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Born in an area of great musical tradition and craftsmanship, Carmen grew up watching her family knitting yarn colorful hammocks that have made the people of San Jacinto famous, and as a child she learned the art of weaving. She then migrated to the city holding several jobs that allowed her raise her son, but never left the weaving behind because it is a tradition passed down from generation to generation. Currently she and her sister keep a small workshop to make hammocks, bags, and place mats of great beauty and quality.


Comes from a cotton-producing region and a house where women dominated the art of sewing, embroidery and beautiful hand knitting clothes for the family. That childhood lived among crops and cotton warehouses, and the making of crafts learned with her mother and aunts gave Soledad passion for linen, which 23 years ago resulted in a small homemade shop where sleepwear, slippers and women's blouses are always made from 100% cotton and Spanish lace. Soledad feels very proud to contribute to the family finances with their garments of romantic cut, exquisitely made with the help of two artisans, and considered a spiritual gift of inspiration for their designs and their ability to work with this natural fiber.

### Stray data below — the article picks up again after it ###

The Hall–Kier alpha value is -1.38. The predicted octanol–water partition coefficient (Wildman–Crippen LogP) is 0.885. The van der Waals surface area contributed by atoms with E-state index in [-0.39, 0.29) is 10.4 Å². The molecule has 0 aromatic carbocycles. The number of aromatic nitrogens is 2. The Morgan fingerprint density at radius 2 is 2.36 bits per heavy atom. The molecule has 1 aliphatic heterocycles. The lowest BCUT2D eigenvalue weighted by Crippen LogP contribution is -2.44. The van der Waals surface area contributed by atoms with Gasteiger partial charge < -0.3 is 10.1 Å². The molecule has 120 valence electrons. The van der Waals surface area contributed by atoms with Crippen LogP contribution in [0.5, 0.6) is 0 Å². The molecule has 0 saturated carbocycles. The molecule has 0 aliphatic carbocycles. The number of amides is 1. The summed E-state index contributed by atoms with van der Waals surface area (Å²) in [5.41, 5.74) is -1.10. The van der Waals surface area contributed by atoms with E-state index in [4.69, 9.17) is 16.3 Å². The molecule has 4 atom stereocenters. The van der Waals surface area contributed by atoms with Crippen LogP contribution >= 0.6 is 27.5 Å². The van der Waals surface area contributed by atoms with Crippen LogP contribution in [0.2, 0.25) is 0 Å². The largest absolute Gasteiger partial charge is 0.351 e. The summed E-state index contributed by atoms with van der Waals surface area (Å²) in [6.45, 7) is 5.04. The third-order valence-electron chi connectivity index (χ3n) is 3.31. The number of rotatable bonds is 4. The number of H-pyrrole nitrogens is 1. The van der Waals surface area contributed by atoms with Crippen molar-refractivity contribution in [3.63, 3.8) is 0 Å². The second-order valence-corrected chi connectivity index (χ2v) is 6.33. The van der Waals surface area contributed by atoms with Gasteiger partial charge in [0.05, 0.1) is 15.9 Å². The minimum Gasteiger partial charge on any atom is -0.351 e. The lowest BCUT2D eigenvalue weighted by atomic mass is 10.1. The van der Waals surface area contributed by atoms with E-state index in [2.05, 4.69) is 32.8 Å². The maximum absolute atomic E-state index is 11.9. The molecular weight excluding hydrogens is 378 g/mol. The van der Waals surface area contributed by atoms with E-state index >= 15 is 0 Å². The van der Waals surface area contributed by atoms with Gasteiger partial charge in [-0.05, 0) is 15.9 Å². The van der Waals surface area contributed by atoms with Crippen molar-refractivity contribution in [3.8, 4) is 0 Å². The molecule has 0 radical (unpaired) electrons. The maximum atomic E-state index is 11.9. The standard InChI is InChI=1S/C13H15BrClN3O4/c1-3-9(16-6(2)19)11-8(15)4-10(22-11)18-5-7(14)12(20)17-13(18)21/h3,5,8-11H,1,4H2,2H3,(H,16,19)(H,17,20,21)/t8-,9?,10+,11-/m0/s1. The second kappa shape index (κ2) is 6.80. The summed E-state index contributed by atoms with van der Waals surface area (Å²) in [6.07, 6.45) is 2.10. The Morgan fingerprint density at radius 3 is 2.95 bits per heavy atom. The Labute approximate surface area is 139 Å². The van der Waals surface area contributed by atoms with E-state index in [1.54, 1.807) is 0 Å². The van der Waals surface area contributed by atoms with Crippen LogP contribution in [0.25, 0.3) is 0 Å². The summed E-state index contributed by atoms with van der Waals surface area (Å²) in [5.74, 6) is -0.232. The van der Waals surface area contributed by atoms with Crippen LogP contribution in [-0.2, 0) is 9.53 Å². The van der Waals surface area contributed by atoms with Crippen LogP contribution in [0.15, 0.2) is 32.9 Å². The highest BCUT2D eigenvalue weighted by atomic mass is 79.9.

Handcrafts of the Sierra. In the southeastern slope of the Sierra Nevada de Santa Marta is the indigenous reserve of Kankuamos, one of four pueblos living in this mountain since pre-Hispanic times. Hence, these mochilas (bags) are made from fique, a natural fibre that grows in the leaves of the fique plant, Furcraea andinas. The fiber is dyed with natural dyes extracted from plants. Indira Mendiola, who represents the organization of women Kankuamo, notes that there are 180 women dedicated to keeping alive the knowledge of the yarn, the stitches and techniques to get the dyes from the roots, stems, leaves, flowers and fruits of numerous plant species. It takes seven years for the fique plant to produce fique and many hours of work of men and women for the mochilas to finally take shape in the hands of these artisans from the Sierra.

In the oral tradition of the Wayuu, inhabiting the Guajira peninsula, it is said to be a spider that first taught women the secrets of these unique weave. Since then, the minds and hands of the women of this community have produced a unique style of colorful bags in which symbols represent the twelve Wayuu castes and numerous forms inspired by nature. Today Wayuu bags can be seen on the runways of haute couture, in the windows of department stores or in the street craft stalls of the Venezuelan and Colombian Caribbean.

Among the various species of palms growing in the Colombian Caribbean region, they are given different uses as roofing, mats, hats and food. Among others, Iraca and cañaflecha palms stand out for their soft palms. The first related to the ethnic mokana, who lived in the coastal zone and left a legacy preserved by artisan women Usiacurí area and the second to the ethnic Zenú, who populated much of the interior savannas of the Colombian Caribbean and originated the famous "vueltiao" hat which today represents Colombia to the world.
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